S/S Mariefred’s history
When s/s Mariefred made her maiden voyage along the Stockholm–Mariefred route on 14 April 1903, Lake Mälaren and the Stockholm archipelago was served by several hundred passenger steamships all operating different sea routes. S/S Mariefred was just one of a whole host of steamships serving the different jetties and communities.
S/S Mariefred was, in the same way as other steamships, not only intended for passenger traffic. The steamships were also cargo vessels which transported goods such as milk, vegetables, fruit and farm produce from the farms around the Mälardalen region to the capital, Stockholm.

With the merger of two competing shipping companies, Gripsholms-Mariefreds Ångfartygs AB (GMÅA) was formed. It is still today the same shipping company.

Back in the 1920s, GMÅA started to sense serious competition from cars, buses and lorries. During the rest of the 1930s, more and more shipping companies closed down and the once so proud ‘Mälarflottan’ fleet of boats on Mälaren shrunk significantly year by year as boats were sold, rebuilt or scrapped. The Second World War’s rationing of fuel and rubber restricted road transportation and inland shipping once again became important. The shipping company could for the first time in 15 years show a surplus on its annual report.

After the Second World War the era of the steamship was well and truly over. S/S Mariefred continued to traffic Mälaren’s waters but its economic situation remained insecure. There were fewer and fewer steamships with passenger traffic on Mälaren and during the summer of 1963 there was suddenly no other steamship still operating. S/S Mariefred was the last one standing – the final representative of the once so vast fleet of goods and passenger steamships on Mälaren.

During the early 1960s, the few remaining steamships, including s/s Mariefred on Mälaren and some steamships in the Stockholm archipelago, began to gain increasing attention. In 1966, the archipelago boat association, a newly founded non-profit association with ambitions to support and maintain the remaining steamships, took a majority shareholding in GMÅA. The association lacked the necessary capital to run a steamship service, but showed commitment, will and ambition that more than compensated. Despite these setbacks, the steamship continued to serve the Stockholm–Mariefred route under its new owners.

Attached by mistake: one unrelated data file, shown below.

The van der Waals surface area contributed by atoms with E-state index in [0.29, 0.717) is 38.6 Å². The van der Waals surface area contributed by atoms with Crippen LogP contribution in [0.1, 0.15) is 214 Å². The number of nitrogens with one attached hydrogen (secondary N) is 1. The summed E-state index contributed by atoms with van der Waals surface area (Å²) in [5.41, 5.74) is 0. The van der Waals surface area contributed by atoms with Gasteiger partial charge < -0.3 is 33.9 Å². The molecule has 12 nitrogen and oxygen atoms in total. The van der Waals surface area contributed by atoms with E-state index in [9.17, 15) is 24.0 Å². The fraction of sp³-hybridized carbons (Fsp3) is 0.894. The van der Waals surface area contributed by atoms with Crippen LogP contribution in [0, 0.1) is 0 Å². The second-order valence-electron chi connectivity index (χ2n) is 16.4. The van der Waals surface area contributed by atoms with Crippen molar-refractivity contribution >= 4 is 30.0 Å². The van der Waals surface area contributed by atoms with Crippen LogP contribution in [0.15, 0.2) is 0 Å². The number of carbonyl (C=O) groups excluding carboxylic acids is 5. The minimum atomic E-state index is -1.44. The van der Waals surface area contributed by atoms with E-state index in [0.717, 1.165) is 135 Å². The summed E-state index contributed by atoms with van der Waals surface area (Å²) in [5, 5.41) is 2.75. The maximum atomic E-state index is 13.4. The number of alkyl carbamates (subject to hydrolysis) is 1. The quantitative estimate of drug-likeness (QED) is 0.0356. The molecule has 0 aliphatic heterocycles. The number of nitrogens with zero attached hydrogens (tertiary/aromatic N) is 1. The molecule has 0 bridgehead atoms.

The steamship was damaged in a fire in the spring of 1980, but just two months later it was back in full service! Two years later, the steamship’s steam boiler needed to be changed. The original boiler from 1903 was replaced by a newly manufactured one and this brought with it new costs – costs that could however be covered mostly by the help of voluntary collections and non-profit making efforts.

The steamship was once again damaged in a fire caused by a gas explosion on board on the night of 8 May 1994, during which the dining room on the upper deck and parts of the main deck were damaged. Once again it was clear just how important voluntary efforts were for getting it back in working order again, which took eight weeks and approximately one and half million Swedish kronor in costs. S/S Mariefred was renovated at a shipyard at Beckholmen in Stockholm, where the association established a business for steamship renovations.
On 2 July, s/s Mariefred ran its first tour of 1994 to Mariefred after being rebuilt following the fire, and this is how the journey was described in the shipping company’s 90-year anniversary publication: “It was a fantastic experience to see the welcome the steamship received from the crowds, reminiscent of the welcome in 1903, 1980, 1983 and 1993. But the welcome on 2 July 1994 is seen by many to be the greatest moment in the steamship’s 91-year history. Thousands of residents from Mariefred, all of whom had contributed to its rebuilding, applauded when their boat returned back to its home harbour. After many trials and tribulations the steamship could once again return to serve her waters, just as she has done every summer since 1903.”